From Time Magazine:
When Art Villa found out, after one too many boating accidents, that he needed a total knee replacement, he began asking around to see how much it would cost. The hospital near his home in Helena, Mont., would charge $40,000 for the procedure, he says. But that didn’t include the anesthesiologist’s fee, physical therapy or a stay at a rehabilitation center afterward. A 2015 Blue Cross Blue Shield study found that one hospital in Dallas billed $16,772 for a knee replacement while another in the same area charged $61,585.
It was in the midst of this confounding research that Villa, who’s 68, heard about the Surgery Center of Oklahoma, whose business model is different from that of most hospitals. There, the all-inclusive price for every operation is listed on the website. A rotator-cuff repair for the shoulder costs $8,260. A surgical procedure for carpal tunnel syndrome is $2,750. Setting and casting a basic broken leg: $1,925.
The catch is that the whole facility is cash-based. It doesn’t take insurance of any kind. Not Aetna. Not Cigna. Not Medicare or Medicaid. Patients or their employers pay whatever price is listed online, period. There are no negotiated rates, no third-party reimbursements and almost no paperwork. “We say, ‘Here’s the price. Here’s what you’re getting. Here’s your bill,'” says Keith Smith, who co-founded the Surgery Center in 1997 with fellow anesthesiologist Steven Lantier. “It’s as simple as that.”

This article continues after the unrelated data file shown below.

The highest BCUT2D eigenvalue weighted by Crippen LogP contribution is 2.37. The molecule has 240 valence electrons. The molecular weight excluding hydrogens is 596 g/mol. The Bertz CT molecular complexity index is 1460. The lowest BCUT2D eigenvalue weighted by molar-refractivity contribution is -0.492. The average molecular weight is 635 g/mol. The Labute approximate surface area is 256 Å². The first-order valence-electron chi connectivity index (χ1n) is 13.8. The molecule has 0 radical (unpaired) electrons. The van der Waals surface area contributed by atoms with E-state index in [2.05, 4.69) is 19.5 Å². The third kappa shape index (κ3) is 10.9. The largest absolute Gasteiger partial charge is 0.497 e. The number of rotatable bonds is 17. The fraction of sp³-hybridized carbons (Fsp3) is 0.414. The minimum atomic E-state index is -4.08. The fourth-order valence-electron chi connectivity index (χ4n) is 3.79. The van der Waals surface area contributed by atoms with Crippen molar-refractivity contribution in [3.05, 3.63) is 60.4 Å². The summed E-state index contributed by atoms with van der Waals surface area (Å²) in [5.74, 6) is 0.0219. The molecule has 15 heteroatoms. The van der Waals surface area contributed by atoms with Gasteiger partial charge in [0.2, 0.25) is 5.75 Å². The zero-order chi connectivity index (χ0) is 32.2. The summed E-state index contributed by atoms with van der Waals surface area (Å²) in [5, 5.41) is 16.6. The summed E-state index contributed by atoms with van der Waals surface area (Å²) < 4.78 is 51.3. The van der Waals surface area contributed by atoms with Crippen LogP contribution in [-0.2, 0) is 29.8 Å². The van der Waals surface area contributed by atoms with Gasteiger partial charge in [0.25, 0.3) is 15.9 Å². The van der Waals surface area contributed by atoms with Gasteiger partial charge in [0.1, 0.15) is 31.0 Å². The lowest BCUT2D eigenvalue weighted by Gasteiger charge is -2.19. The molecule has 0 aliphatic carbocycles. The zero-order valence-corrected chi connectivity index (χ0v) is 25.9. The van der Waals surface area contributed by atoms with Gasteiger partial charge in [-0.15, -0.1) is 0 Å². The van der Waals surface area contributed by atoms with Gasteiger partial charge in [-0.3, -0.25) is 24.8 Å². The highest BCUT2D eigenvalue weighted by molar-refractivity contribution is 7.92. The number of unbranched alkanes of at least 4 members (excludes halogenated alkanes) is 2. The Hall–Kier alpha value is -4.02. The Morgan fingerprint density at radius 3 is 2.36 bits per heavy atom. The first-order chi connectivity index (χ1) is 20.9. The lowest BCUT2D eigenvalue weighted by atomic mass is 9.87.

To Villa, the model seemed refreshingly subversive. The Surgery Center would charge $19,000 for his whole-knee replacement, a discount of nearly 50% on what Villa expected to be charged at his local hospital. And that price would include everything from airfare to the organization’s only facility, in Oklahoma City, to medications and physical therapy. If unforeseen complications arose during or after the procedure, the Surgery Center would cover those costs. Villa wouldn’t see another bill.
Sometimes called direct pay, and closely related to concierge care, this sort of business model was once seen as the perquisite of rich folks and medical tourists from foreign lands. But nowadays many of the people seeking cash-based care are middle-class Americans with high-deductible insurance plans. For a patient with an $11,000 family deductible, for example, it might make more sense to seek out a cash-based center like the Premier Medical Imaging facility in Minneapolis, which offers a basic MRI for $499, than to cough up the several thousand dollars that the same procedure generally costs at a traditional hospital. Cash payments don’t count toward a patient’s deductible, but for some it’s worth the gamble.